Hong Kong 97 (video game)

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Hong Kong 97
Hong Kong 97 cover.jpg
The cover for the release contains cut images of Bruce Lee and Deng Xiaoping.
Developer(s)HappySoft
Publisher(s)HappySoft
Designer(s)Kowloon Kurosawa[1]
Platform(s)Super Famicom
Release
Genre(s)Bullet hell[2]
Mode(s)Single-player

Hong Kong 97[a] is an unlicensed shoot 'em up video game developed and published by HappySoft, a doujin game developer, for the Super Famicom. It was released in Japan in 1995, being sold as cartridges and floppy disks. Designed by the Japanese game journalist Kowloon Kurosawa, who claims the game is a satire to the video game industry, Hong Kong 97 was made in two days with the help of his friend.

The game takes place in China in 1997, during the handover of Hong Kong from the United Kingdom. Facing increased crime rate due to immigration from Mainland China, the Hong Kong government hires Chin, a super-powerful relative of Bruce Lee and a heroin addict, to kill the entire population of China; at the same time, the deceased Tong Shau Ping is resurrected by a secret project conducted by the Chinese government as an "ultimate weapon".[b] After defeating Tong Shau Ping, the game is repeated indefinitely until Chin dies. Hong Kong 97 sold around 30 copies due to its underground bootleg release, and it has since gained a cult following for its notoriously poor quality. In retrospect, it is considered by critics and journalists to be among the worst games ever made.

Gameplay[edit]

Chin (bottom) firing at incoming soldiers and police officers. The background uses the former logo for Asia Television. The player's score, shown in Chinese characters, is displayed at the top.

The player controls Chin, who must shoot and evade the Chinese populace and police officers moving downwards from the top of the screen. When shot, the enemies explode in mushroom clouds, leaving behind a flashing corpse and items for instant death or temporary invincibility. After a while, cars start appearing from the sides, moving horizontally across the screen as obstacles. After thirty enemies have been defeated by the player, the final boss, the "ultimate weapon" Tong Shau Ping[b] appears. Once he is defeated, the game repeats itself. The game shows static photos as the background, which alternate between pictures of Maoist propaganda, Guilin, the logo for Asia Television, the logo for Chinese Coca-Cola or Mao Zedong in monochrome.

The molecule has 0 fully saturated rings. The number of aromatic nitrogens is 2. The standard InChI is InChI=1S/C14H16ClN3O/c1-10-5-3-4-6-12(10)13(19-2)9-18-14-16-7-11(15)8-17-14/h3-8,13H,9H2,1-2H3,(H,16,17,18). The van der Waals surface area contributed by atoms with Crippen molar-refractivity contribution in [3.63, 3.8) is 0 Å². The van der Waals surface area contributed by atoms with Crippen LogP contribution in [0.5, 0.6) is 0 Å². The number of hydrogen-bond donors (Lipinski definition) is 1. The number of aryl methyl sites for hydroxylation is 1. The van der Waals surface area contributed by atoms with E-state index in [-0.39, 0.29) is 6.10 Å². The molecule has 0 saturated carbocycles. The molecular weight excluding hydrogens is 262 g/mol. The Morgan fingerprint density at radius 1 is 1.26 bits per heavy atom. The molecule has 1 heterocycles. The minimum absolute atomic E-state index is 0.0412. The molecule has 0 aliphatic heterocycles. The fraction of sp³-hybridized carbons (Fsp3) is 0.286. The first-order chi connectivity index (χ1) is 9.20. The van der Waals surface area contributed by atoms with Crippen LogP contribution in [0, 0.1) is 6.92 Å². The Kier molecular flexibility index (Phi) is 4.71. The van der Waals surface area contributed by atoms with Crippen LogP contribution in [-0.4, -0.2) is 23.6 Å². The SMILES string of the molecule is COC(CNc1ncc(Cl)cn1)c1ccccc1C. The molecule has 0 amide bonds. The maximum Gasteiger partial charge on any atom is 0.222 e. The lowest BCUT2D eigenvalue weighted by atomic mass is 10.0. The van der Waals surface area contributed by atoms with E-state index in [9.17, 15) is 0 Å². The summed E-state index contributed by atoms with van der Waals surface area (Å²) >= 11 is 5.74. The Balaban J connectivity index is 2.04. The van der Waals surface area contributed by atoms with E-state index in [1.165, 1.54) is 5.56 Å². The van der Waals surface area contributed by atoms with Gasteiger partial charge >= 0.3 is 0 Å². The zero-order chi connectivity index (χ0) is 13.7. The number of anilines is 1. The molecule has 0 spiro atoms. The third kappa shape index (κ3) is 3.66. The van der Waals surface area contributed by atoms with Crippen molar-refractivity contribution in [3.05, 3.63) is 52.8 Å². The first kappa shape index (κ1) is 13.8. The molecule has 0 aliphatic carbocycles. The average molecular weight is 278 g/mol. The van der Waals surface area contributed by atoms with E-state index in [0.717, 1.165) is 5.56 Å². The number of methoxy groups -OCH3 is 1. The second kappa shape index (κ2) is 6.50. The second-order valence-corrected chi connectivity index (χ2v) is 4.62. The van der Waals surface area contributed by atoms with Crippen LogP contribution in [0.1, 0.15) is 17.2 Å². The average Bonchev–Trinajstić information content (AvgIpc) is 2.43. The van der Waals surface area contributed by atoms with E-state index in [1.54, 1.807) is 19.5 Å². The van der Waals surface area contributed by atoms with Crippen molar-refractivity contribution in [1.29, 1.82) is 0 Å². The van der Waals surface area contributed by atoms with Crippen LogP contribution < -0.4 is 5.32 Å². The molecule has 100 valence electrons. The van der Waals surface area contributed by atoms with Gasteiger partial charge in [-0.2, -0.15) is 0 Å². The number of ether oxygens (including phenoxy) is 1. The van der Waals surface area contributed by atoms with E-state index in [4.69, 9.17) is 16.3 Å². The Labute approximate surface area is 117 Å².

Sporadically, a syringe appears as a power-up, which grants Chin temporal invincibility. The player has no health points: if Chin is hit by anything other than an item, the game is immediately over, unless Chin is under invincibility. The game over screen contains the superimposed words "CHIN IS DEAD!" in English and grammatically incorrect Chinese "陳死亡" (pinyin: Chén sǐ wáng)[c] over a still graphic image of a corpse.[4] The game then goes to the credits (listing the Embassy of Canada as a cooperation partner) and back to the title screen.

Upon turning on the game, the first three measures of the chorus of an upbeat rock-style rendition of "I Love Beijing Tiananmen" can be heard, which loop endlessly throughout the game. The game has no other music or sound effects. It can be played in English, Japanese or traditional Chinese.

Plot[edit]

Hong Kong 97 begins with a short cutscene which places the game around the transfer of sovereignty over Hong Kong in 1997. People from Mainland China (described as "fuckin' ugly reds") started immigrating to Hong Kong and greatly increased the crime rate. As a countermeasure, the Hong Kong government (represented in-game by the governor Chris Patten) hires Chin, an unspecified relative of Bruce Lee, to "wipe out" all 1.2 billion of the "red communists" in China. Meanwhile, a secret project in Mainland China has succeeded in bringing Tong Shau Ping[b] back to life as the "ultimate weapon".

The Chinese translation of the game refers to Chin as "Mr. Chan" (Chinese: 陳先生; pinyin: Chén xiānshēng), alluding to the fact that a picture of Jackie Chan was used to depict the character. The back of the insert of the game notes that Chin is a heroin addict.[5]

Development[edit]